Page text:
Celebrating National Volunteer Month
Tuesday, March 28th 2023
Image above: Volunteers take a break from repotting plants to enjoy some snacks and good company outside of the Boyd Horticultural Center.
April is National Volunteer Month! In this blog, Historic Columbia's Executive Director Robin Waites explains the important role volunteers play in the organization and why volunteering at Historic Columbia makes a significant impact on your community, and yourself. Then, we hear stories from some of our dedicated volunteers about why they choose to share their time and talents with HC and those we serve.
Anyone interested in joining our volunteer efforts can learn more here. Just fill out the brief application and we will reach out to you soon!
The Gift of Time
By: Robin Waites, Historic Columbia
When I first joined the staff at Historic Columbia in 2002, one of my jobs was to resuscitate the print newsletter – yes, we were only doing print newsletters 20 years ago. I was looking for stories and visited the Robert Mills Site to take photographs of the property – yes, I was using a film camera. I came upon a small group of folks working at the Henderson Street entrance. Members of the Iris Garden Club: Pat Setzer, Margaret Wilson, and a house museum guide, Bill Carson, were installing shrubs and flowers on both sides of the gate. As this was the first impression of visitors to Historic Columbia, this team of volunteers took it upon themselves to spruce up the place.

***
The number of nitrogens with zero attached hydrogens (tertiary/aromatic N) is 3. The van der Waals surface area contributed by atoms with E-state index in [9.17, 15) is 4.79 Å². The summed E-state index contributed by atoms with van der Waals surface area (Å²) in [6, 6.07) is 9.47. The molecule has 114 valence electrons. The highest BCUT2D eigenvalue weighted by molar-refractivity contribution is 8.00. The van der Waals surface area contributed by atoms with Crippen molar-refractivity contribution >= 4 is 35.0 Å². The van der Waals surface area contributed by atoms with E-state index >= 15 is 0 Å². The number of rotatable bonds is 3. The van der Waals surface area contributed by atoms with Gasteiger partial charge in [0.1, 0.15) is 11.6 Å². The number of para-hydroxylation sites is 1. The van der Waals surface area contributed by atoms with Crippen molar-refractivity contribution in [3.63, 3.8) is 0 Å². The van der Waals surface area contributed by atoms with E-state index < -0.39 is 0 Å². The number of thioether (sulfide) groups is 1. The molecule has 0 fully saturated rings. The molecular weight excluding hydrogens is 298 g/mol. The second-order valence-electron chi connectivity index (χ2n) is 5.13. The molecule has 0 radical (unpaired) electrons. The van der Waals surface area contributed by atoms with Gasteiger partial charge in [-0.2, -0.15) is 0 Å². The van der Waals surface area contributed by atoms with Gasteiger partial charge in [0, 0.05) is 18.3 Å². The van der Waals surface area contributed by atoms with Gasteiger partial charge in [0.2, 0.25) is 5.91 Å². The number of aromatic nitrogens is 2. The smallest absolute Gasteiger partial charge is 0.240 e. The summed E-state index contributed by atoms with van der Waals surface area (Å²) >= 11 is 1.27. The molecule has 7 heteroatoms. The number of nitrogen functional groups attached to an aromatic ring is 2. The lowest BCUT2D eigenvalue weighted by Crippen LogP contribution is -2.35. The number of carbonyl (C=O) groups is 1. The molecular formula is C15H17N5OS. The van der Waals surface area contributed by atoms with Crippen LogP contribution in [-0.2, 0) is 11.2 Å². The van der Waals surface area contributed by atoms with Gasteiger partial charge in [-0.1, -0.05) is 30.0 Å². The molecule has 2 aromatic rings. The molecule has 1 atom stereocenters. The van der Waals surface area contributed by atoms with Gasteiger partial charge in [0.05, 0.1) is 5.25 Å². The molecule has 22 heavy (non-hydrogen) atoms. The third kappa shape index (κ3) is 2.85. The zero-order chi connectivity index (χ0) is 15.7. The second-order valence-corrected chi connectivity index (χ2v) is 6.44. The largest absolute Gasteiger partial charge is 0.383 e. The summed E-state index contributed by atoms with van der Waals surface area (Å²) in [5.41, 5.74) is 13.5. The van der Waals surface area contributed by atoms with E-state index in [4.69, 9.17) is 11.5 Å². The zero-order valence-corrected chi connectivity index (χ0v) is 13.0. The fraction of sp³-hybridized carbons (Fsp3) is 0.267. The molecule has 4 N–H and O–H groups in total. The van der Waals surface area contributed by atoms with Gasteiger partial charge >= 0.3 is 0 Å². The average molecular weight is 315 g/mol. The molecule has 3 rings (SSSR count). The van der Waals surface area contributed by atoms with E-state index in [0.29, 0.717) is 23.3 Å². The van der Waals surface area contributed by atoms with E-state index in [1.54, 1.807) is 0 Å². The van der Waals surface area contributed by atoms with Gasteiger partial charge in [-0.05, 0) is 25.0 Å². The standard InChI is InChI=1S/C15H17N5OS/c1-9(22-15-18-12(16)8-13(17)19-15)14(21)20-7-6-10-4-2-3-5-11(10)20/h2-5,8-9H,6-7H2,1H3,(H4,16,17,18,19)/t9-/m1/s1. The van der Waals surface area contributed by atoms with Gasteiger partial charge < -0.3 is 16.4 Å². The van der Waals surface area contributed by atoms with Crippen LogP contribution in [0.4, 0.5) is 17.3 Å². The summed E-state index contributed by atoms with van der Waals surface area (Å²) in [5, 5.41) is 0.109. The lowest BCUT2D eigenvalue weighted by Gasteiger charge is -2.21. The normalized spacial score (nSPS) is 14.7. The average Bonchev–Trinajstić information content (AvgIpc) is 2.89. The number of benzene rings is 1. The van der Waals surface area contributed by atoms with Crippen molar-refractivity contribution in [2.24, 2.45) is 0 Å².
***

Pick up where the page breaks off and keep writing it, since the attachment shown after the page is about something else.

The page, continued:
This early encounter was not an anomaly, but an example of the level of engagement and ownership of HC volunteers in the early 2000s. With a full-time staff of six, volunteers were involved in every aspect of the Historic Columbia operation: giving tours, assisting with the shop, cleaning and decorating the house museums, coordinating and working public programs, assisting with public relations, and governing. As an organization that was established in 1961 and run by volunteers, this was a natural progression.
With the considerable growth and change over 20 years, the volunteer program has also shifted. While the day-to-day operations are managed by staff, volunteers remain key to the success of Historic Columbia. Still today, interpretive guides serve as key ambassadors for HC and the house museum experience. Not only do they share the stories of the sites, but they interact on a personal level with our guests who are visiting from out of area. They are often the face, voice, and personality of our organization.
This responsibility is akin to the work of members of the board of trustees, although board members’ ambassadorship is more often with the community such as elected officials, donors, and corporate executives, board members not only govern the organization by represent us to the broader public locally. The board of trustees leadership is further supported by the HC Advisory Council and the Palladium Board, the latter of which coordinates some of HC’s most engaging programs and successful fundraising events.